Back story: For those of you who don’t watch NFL football games or are not lovers of “man’s best friend” the name Michael Vick may mean nothing to you. He is, for the rest of us, that Quarterback who had it all with the Atlanta Falcons and then lost it all because he was breeding pit bulldogs for black market dog fights. In an instant his NFL career was put on hold, he lost somewhere in the neighborhood of $60,000,000.00 in endorsement deals and jail soon was a reality to him.
Atlanta’s immediate termination of him was an immediate no-brainer.
Let’s talk about another slightly less known, yet even more impactful employee in the NFL, Matt Millen. He was a successful linebacker who became a not-so-successful GM / President for the Detroit Lions and worked for that organization for 8 years. During his tenure he had 8 opportunities to draft a top performer in the first round of the NFL draft, he got 1. He put together a record of 31 wins and 97 losses, the worst in the modern era of the NFL; not just the Detroit Lions, we’re talking ALL of the NFL.
It took Detroit 8 years to fire him.
I bring these two NFL examples up because of an experience I just had working with a Fortune 500 company. They were assessing a team of 8 people who were integral to the success of somewhere in the neighborhood of 2000 consultants. One person had been in her role for 12 years and had been on 4 PIP’s (Performance Improvement Plans), which is essentially the last step before firing someone. On average, she had taken her managers to the brink of firing her once every 3 years and she was still employed. Since bringing this information to the attention of leadership, she has subsequently “resigned” from the company, but at what cost? In her tenure she had upset Partners in the firm, cost the company tens, even hundreds of thousands of dollars on mistakes, and she had placed the credibility of her team of 8 in question by leadership.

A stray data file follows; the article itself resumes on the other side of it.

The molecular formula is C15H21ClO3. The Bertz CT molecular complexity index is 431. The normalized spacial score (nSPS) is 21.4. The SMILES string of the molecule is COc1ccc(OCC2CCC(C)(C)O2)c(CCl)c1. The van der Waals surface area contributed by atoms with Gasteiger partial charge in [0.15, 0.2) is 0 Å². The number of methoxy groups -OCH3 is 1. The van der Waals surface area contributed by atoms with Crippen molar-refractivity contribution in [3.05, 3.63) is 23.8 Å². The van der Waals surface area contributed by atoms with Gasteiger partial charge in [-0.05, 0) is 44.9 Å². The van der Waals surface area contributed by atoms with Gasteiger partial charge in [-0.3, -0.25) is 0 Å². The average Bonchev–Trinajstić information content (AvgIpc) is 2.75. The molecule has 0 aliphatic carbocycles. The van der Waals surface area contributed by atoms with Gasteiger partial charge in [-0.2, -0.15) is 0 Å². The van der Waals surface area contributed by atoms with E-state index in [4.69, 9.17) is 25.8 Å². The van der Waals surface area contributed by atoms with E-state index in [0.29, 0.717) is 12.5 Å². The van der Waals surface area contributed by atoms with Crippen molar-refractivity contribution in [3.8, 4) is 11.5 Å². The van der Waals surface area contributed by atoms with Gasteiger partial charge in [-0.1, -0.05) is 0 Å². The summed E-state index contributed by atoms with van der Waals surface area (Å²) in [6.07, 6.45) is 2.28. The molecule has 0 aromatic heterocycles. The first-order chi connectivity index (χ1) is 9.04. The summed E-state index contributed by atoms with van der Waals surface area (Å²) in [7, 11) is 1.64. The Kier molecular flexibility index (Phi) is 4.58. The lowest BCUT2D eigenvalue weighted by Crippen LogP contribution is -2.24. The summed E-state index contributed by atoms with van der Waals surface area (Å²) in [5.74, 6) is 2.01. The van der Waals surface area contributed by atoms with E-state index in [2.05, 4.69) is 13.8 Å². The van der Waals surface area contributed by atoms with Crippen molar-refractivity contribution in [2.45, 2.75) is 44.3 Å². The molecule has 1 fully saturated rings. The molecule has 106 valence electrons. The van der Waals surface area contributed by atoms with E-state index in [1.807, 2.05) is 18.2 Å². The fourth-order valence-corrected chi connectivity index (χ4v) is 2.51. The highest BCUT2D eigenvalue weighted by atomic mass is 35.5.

Companies are great at taking action on the “Mike Vicks” in their company: people who lie, steal, make gigantic blunders, etc.; however, companies are historically slow at tackling the “Matt Millens” on their team. Do you want your company to be the best, then identify the “Matt Millens” on your team and weed them out immediately, not after 4 PIPs. You know who they are, take action.